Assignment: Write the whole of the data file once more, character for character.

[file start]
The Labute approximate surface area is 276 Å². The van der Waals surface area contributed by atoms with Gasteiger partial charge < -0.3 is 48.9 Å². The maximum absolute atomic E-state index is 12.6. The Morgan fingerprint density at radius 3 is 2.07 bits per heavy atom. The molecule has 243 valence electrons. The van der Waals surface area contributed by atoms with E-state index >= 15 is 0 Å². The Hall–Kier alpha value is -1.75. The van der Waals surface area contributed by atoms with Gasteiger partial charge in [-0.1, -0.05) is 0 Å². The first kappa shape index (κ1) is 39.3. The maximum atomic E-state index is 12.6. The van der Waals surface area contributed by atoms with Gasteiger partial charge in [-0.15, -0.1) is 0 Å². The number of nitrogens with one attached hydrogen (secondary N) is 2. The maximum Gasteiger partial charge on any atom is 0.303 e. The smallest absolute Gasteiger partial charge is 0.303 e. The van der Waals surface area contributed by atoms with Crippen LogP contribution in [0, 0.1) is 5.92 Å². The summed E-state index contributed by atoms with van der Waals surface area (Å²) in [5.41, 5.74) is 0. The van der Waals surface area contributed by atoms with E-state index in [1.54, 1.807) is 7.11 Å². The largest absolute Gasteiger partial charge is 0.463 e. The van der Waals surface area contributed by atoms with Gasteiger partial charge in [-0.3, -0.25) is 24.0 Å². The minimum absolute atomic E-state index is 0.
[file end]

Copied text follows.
The Labute approximate surface area is 276 Å². The van der Waals surface area contributed by atoms with Gasteiger partial charge < -0.3 is 48.9 Å². The maximum absolute atomic E-state index is 12.6. The Morgan fingerprint density at radius 3 is 2.07 bits per heavy atom. The molecule has 243 valence electrons. The van der Waals surface area contributed by atoms with E-state index >= 15 is 0 Å². The Hall–Kier alpha value is -1.75. The van der Waals surface area contributed by atoms with Gasteiger partial charge in [-0.1, -0.05) is 0 Å². The first kappa shape index (κ1) is 39.3. The maximum atomic E-state index is 12.6. The van der Waals surface area contributed by atoms with Gasteiger partial charge in [-0.15, -0.1) is 0 Å². The number of nitrogens with one attached hydrogen (secondary N) is 2. The maximum Gasteiger partial charge on any atom is 0.303 e. The smallest absolute Gasteiger partial charge is 0.303 e. The van der Waals surface area contributed by atoms with Crippen LogP contribution in [0, 0.1) is 5.92 Å². The summed E-state index contributed by atoms with van der Waals surface area (Å²) in [5.41, 5.74) is 0. The van der Waals surface area contributed by atoms with E-state index in [1.54, 1.807) is 7.11 Å². The largest absolute Gasteiger partial charge is 0.463 e. The van der Waals surface area contributed by atoms with Gasteiger partial charge in [-0.3, -0.25) is 24.0 Å². The minimum absolute atomic E-state index is 0.